Chicken

Chicken and Rice Never Looked So Good

July  9, 2015

There are 3 million chicken recipes on the internet. We're here to show you the good ones. Win, win.

Today: A New Orleans chicken and rice dish that's the ideal weeknight dinner—without taking any shortcuts.

Shop the Story

What if we told you that in the span of one hour, you could create a spice mix, braise a chicken, make a pot of mushroom stock, create delicious dirty rice from scratch, and feed your entire family (or five friends) out of one skillet? Jenny H.'s recipe for Creole Chicken with Mushroom Dirty Rice doesn't take any shortcuts (no store-bought stock or boxed mix of dirty rice), but somehow yields a homemade meal that's packed with a rich, earthy flavor in the span of one episode of True Detective. The depth of flavor comes from loads of garlic, serrano chile, mushrooms, and tomatoes. The only real challenge here is to keep yourself from dipping your fork into the crispy bits of rice along the edges before serving—which you can do by just setting the entire pan on a trivet on the table. Dig in.

Creole Chicken with Mushroom Dirty Rice

Serves 5

For the creole seasoning:

1 1/2 tablespoons pimenton (smoked paprika)
1 tablespoon garlic powder
1 tablespoon kosher salt
2 teaspoons cayenne pepper
1 1/2 teaspoons coarsely ground black pepper
1 1/2 teaspoons onion powder
1 1/2 teaspoons crushed dried oregano
1 1/2 teaspoons crushed dried thyme
1 1/2 teaspoons crushed dried basil

For the chicken and rice:

1/2 cup dried porcini mushrooms
5 bone-in, skin-on free-range chicken thighs
2 1/2 teaspoons sea salt, divided
5 teaspoons creole seasoning (see Step 1), divided
Grapeseed oil, for frying
3 cups assorted mushrooms, such as maitake, shiitake, and oyster
2 cups yellow onion, diced
5 large cloves of garlic, minced
1 cup diced celery 
1 1/2 cups diced green bell pepper
1/2 serrano chile, diced
3 fresh bay leaves
1/4 teaspoon roughly chopped fresh oregano
1/4 teaspoon fresh thyme
1 cup crushed tomatoes, juice and all
1 cup long grain rice, such as basmati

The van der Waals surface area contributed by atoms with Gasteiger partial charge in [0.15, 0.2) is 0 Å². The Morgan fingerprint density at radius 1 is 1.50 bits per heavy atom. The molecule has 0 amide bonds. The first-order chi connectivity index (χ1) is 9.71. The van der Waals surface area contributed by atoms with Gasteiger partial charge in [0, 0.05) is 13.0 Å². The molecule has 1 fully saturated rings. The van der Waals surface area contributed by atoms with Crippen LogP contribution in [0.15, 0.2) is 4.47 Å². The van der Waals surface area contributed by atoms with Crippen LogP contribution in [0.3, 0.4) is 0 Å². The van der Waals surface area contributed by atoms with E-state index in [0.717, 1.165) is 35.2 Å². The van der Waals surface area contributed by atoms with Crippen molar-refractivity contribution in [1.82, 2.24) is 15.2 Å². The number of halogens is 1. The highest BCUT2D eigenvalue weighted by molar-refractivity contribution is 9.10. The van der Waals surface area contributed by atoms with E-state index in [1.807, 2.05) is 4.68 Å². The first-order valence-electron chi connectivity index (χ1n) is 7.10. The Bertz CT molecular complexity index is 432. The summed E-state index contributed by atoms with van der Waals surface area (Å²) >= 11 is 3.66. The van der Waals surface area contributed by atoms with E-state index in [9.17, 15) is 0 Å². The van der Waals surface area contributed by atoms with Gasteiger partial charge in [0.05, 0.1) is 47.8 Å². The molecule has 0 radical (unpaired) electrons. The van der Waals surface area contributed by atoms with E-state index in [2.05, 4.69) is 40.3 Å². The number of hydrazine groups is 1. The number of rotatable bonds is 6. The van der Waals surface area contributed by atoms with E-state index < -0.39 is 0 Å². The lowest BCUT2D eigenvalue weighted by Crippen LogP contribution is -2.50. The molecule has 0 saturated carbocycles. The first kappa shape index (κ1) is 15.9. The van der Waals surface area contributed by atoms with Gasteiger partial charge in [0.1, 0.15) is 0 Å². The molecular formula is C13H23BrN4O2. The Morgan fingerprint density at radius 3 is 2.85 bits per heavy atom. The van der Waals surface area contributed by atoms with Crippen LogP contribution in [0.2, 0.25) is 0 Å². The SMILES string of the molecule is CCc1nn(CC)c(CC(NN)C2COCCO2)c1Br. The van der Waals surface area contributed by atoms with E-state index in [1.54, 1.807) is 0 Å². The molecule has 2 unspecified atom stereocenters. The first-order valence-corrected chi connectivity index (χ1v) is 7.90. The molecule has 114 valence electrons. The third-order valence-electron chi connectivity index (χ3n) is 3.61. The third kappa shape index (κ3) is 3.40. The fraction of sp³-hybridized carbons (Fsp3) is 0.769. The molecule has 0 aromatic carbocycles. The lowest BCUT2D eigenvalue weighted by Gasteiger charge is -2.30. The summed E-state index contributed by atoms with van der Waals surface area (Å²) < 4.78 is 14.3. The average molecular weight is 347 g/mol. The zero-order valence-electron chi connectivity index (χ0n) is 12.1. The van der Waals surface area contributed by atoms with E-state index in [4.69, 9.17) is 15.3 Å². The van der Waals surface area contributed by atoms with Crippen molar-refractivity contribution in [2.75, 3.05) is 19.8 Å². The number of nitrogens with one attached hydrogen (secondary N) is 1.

Thinly sliced scallions and chopped parsley, as garnish

Save (and print) the full recipe here.

Photo by James Ransom

Is there an undiscovered Food52 chicken recipe you love? Send us a paragraph or two at [email protected] about why you love it, and it could be next week's Winner, Winner, Chicken Dinner.

Order now

A New Way to Dinner, co-authored by Food52's founders Amanda Hesser and Merrill Stubbs, is an indispensable playbook for stress-free meal-planning (hint: cook foundational dishes on the weekend and mix and match ‘em through the week).

Order now

6 Comments

Geoffrey W. February 4, 2016
For the Food52 Editors' Comments: What proportions for the brine?
 
Amy R. February 4, 2016
This looks good, but I don't like thighs. Would it work with chicken breasts or would they get too dry?
 
Insomanic P. July 28, 2015
this looks so delicious. i am going to try it this weekend. before this i found some good recipes at http://betterfoodforall.sobeys.com/recipes
 
Keely B. July 24, 2015
I made this on Tues this week, trying it with brown rice. The flavours were great but my rice never got tender, even after an hour of cooking. It was also soupy, I used a dutch oven and in the end let the liquid boil off. Not sure what I did wrong! <br />I'd love to make it again but how to get the brown rice right?
 
Robert August 16, 2015
I had the exact same problem with brown rice and I also used a dutch oven, so I feel better that it wasn't just me. I actually extended the cooking time to 55 minutes, and still the rice wasn't tender. When I try again, I am going to try to make the brown rice separately and then add later to the dish.
 
cookinalong February 4, 2016
Don't assume you did anything wrong! If your brown rice is old, it can take longer, much longer to cook. The oil in the bran that surrounds the brown rice can go rancid if it's been on the shelf a long time, or if your kitchen is very warm. I never heard of anyone getting sick from it, but it absolutely affects the cooking time. I usually keep mine in the fridge for that reason. Also, it helps to soak it for an hour or so before cooking. It does shorten the cooking time. I only make it when my youngest son is coming for dinner. He won't touch white rice! The rest of us prefer good old Carolina. Great for soaking up that great sauce.